It starts with 3 principles:Know your project, know your tools and know yourself.
In the following sections, I’ll break down these 3 principles and how they’ve helped me make better choices in my work.
Know Your Project
The first step is knowing your project: the requirements, goals and limitations.If you don’t know these details, you probably won’t pick the best tool for the job. Sure, you might pick something that works, but it won’t objectively be the best.
One way to gather this critical information is learning how to spec out a project. This is a powerful process, and one I often underestimated at the start of my career.
When you define project specifications, you are forced to consider things like:
- Timeline constraints
- Security needs
- Requirements from UI / UX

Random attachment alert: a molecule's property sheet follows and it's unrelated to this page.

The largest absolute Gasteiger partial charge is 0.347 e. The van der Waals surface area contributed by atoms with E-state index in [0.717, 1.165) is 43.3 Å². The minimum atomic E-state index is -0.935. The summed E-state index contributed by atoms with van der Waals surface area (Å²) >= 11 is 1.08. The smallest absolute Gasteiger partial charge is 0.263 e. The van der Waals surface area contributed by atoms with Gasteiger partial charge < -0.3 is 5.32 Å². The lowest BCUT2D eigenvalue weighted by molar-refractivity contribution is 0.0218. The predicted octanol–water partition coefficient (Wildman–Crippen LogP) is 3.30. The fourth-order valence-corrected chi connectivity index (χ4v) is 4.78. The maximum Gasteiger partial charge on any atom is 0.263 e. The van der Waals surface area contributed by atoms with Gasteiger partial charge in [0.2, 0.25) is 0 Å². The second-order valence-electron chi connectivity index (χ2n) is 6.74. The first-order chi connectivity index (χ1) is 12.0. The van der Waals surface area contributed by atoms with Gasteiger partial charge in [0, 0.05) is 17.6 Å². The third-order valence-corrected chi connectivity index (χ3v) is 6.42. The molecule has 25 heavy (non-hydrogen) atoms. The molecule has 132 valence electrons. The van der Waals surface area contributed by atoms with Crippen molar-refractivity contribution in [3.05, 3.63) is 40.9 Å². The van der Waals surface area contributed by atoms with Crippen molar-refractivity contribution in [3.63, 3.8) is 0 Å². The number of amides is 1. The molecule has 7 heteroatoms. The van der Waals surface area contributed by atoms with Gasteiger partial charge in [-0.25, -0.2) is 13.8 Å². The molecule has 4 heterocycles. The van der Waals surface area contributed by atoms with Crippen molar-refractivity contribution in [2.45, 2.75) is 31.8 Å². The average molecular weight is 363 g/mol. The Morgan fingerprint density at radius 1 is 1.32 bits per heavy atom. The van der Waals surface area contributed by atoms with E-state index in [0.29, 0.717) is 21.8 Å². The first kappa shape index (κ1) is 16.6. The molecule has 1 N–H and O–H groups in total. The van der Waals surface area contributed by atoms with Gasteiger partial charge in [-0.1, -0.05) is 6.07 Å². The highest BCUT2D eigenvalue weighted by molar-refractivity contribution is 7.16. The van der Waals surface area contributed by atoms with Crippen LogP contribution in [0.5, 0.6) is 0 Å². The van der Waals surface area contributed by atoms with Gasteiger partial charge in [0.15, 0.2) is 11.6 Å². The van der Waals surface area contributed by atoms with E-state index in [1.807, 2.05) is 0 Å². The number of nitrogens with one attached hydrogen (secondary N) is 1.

- The tech stack and overall architectural strategy
- and much more
When you start exploring these topics, you end up defining parameters that will impact the technical decisions you need to make. Once you know your project’s needs, you can start exploring solutions.
Know Your Tools
When it comes to picking the right tool, there’s two key things that will have an impact on your decision making: The breadth and depth of your knowledge on all of the services and tools available.
This refers to how many services you are aware of. Having more awareness of (and experience with) more tools lessens like the likelihood of latching on to one solution.Over the years, I’ve tried numerous authentication services: passport, next-auth, Netlify Identity, Magic, Clerk, Supabase, and Memberstack. I even tried rolling my own auth a few times. Some solutions I had to revisit when I gained more experience. But as I grew, so did my arsenal of tools... and my confidence in them.